The legend continues

A look at the people who have made our communities great.

Many of us are legends in our own minds. But maybe we should be more mindful of the legitimate legends, past and present, in Lake and Sumter counties.

We’re so busy zipping around the area that we don’t see the forest for the trees. Take the time to recognize the people who truly built and led and enriched their communities. Profiling legendary people is a feature that Style taps often, and you’d think we would be running out of candidates. In reality, we’ve barely scratched the surface. Think of any building, street or park that’s been named for someone and there’s certainly a “legendary” story behind it.

This month, we write about another batch of leaders and role models, such as Bill Farmer, who has served as Sumter County sheriff for nearly 25 years; the late Kyleen Fischer, a Lake County School Board member for nearly 25 years; and the late Mabel Norris Reese, a journalist who helped expose the injustice of the Groveland Four case involving African-American men falsely accused of raping a white teenage girl in 1949. Mabel and the Groveland Four—Walter Irvin, Samuel Shepherd, Charles Greenlee and Ernest Thomas—were honored this year with a sculpture and a monument.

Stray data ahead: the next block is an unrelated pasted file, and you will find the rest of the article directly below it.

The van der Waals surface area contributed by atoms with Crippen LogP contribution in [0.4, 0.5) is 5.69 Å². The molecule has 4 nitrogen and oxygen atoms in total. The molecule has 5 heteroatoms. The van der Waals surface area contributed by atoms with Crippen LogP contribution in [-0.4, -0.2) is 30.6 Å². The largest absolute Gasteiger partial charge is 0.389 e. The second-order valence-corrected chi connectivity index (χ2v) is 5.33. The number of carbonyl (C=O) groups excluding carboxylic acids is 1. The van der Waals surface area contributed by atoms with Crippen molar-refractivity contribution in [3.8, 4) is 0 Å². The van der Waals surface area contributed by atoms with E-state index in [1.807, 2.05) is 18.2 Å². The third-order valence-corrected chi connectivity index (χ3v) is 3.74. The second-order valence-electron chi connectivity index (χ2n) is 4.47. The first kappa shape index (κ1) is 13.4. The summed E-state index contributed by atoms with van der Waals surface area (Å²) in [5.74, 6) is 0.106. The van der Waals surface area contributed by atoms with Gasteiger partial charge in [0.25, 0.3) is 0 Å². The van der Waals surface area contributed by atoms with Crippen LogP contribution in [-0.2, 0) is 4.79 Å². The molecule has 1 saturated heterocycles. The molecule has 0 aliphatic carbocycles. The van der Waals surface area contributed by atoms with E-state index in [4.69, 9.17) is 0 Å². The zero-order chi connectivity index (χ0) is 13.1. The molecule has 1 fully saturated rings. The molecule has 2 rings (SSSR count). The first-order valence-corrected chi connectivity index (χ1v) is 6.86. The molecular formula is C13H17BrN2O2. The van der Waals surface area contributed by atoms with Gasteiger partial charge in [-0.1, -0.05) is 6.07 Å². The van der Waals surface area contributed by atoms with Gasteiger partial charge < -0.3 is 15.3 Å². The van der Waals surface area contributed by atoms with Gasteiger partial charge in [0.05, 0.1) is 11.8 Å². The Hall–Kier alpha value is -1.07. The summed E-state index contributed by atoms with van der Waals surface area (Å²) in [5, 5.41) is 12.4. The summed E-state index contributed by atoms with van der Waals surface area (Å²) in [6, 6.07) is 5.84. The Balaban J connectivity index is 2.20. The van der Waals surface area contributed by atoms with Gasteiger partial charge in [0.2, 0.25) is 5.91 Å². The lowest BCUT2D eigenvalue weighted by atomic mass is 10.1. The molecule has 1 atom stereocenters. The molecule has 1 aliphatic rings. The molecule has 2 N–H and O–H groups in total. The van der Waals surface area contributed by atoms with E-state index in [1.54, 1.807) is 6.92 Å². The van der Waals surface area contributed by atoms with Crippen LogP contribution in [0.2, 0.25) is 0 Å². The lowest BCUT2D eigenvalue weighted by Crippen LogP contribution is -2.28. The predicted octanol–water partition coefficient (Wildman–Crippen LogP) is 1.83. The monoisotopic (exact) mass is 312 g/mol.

Following the history theme, we present stories about Wildwood’s Royal community, one of Florida’s oldest African-American communities, which was formed by freed slaves; the  historical Lone Oak and Florida National cemeteries and some of the heroes buried there; and Clermont’s Citrus Tower, one of the region’s first roadside attractions in the 1950s.

We also live in the moment with our usual profiles of trending people, places and events. We hope you enjoy learning more about the area we call home.

Have a legendary month.

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